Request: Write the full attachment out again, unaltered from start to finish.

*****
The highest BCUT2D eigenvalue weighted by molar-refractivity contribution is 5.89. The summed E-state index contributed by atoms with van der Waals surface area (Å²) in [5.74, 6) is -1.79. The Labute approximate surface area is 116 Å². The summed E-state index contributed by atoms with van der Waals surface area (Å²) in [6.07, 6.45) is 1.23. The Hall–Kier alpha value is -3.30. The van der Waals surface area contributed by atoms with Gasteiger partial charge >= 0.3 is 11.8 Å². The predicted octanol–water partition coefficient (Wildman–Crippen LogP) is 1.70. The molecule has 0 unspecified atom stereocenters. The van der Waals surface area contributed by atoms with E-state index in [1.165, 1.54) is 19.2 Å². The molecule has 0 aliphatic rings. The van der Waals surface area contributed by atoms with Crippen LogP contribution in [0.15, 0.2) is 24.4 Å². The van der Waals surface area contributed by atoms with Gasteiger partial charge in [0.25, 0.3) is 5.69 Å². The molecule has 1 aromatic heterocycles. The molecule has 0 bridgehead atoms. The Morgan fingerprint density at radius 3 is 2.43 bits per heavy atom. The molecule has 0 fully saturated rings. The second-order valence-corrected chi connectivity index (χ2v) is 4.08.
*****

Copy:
The highest BCUT2D eigenvalue weighted by molar-refractivity contribution is 5.89. The summed E-state index contributed by atoms with van der Waals surface area (Å²) in [5.74, 6) is -1.79. The Labute approximate surface area is 116 Å². The summed E-state index contributed by atoms with van der Waals surface area (Å²) in [6.07, 6.45) is 1.23. The Hall–Kier alpha value is -3.30. The van der Waals surface area contributed by atoms with Gasteiger partial charge >= 0.3 is 11.8 Å². The predicted octanol–water partition coefficient (Wildman–Crippen LogP) is 1.70. The molecule has 0 unspecified atom stereocenters. The van der Waals surface area contributed by atoms with E-state index in [1.165, 1.54) is 19.2 Å². The molecule has 0 aliphatic rings. The van der Waals surface area contributed by atoms with Crippen LogP contribution in [0.15, 0.2) is 24.4 Å². The van der Waals surface area contributed by atoms with Gasteiger partial charge in [0.25, 0.3) is 5.69 Å². The molecule has 1 aromatic heterocycles. The molecule has 0 bridgehead atoms. The Morgan fingerprint density at radius 3 is 2.43 bits per heavy atom. The molecule has 0 fully saturated rings. The second-order valence-corrected chi connectivity index (χ2v) is 4.08.